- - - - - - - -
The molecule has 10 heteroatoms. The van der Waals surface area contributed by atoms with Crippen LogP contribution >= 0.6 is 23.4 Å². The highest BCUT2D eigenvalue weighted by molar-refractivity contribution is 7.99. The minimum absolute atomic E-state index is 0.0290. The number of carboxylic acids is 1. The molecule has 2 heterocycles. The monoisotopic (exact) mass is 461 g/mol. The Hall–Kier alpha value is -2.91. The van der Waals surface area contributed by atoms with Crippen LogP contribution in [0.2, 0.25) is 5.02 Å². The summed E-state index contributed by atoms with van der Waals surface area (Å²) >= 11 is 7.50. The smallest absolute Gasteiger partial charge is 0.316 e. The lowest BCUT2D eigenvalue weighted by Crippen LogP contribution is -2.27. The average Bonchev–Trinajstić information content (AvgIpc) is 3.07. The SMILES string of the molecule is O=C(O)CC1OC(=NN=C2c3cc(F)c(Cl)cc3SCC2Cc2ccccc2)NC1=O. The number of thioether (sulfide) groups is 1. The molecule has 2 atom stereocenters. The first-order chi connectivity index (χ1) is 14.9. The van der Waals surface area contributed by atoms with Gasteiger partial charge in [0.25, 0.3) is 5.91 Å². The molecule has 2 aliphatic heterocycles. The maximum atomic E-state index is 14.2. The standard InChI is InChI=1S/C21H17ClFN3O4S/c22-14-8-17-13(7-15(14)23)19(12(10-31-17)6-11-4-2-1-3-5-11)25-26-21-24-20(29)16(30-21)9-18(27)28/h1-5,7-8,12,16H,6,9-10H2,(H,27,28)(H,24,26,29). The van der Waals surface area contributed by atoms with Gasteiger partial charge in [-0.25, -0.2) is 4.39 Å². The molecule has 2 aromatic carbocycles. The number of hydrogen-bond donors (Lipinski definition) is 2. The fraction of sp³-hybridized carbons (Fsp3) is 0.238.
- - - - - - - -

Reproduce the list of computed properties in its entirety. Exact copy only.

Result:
The molecule has 10 heteroatoms. The van der Waals surface area contributed by atoms with Crippen LogP contribution >= 0.6 is 23.4 Å². The highest BCUT2D eigenvalue weighted by molar-refractivity contribution is 7.99. The minimum absolute atomic E-state index is 0.0290. The number of carboxylic acids is 1. The molecule has 2 heterocycles. The monoisotopic (exact) mass is 461 g/mol. The Hall–Kier alpha value is -2.91. The van der Waals surface area contributed by atoms with Crippen LogP contribution in [0.2, 0.25) is 5.02 Å². The summed E-state index contributed by atoms with van der Waals surface area (Å²) >= 11 is 7.50. The smallest absolute Gasteiger partial charge is 0.316 e. The lowest BCUT2D eigenvalue weighted by Crippen LogP contribution is -2.27. The average Bonchev–Trinajstić information content (AvgIpc) is 3.07. The SMILES string of the molecule is O=C(O)CC1OC(=NN=C2c3cc(F)c(Cl)cc3SCC2Cc2ccccc2)NC1=O. The number of thioether (sulfide) groups is 1. The molecule has 2 atom stereocenters. The first-order chi connectivity index (χ1) is 14.9. The van der Waals surface area contributed by atoms with Gasteiger partial charge in [0.25, 0.3) is 5.91 Å². The molecule has 2 aliphatic heterocycles. The maximum atomic E-state index is 14.2. The standard InChI is InChI=1S/C21H17ClFN3O4S/c22-14-8-17-13(7-15(14)23)19(12(10-31-17)6-11-4-2-1-3-5-11)25-26-21-24-20(29)16(30-21)9-18(27)28/h1-5,7-8,12,16H,6,9-10H2,(H,27,28)(H,24,26,29). The van der Waals surface area contributed by atoms with Gasteiger partial charge in [-0.25, -0.2) is 4.39 Å². The molecule has 2 aromatic carbocycles. The number of hydrogen-bond donors (Lipinski definition) is 2. The fraction of sp³-hybridized carbons (Fsp3) is 0.238.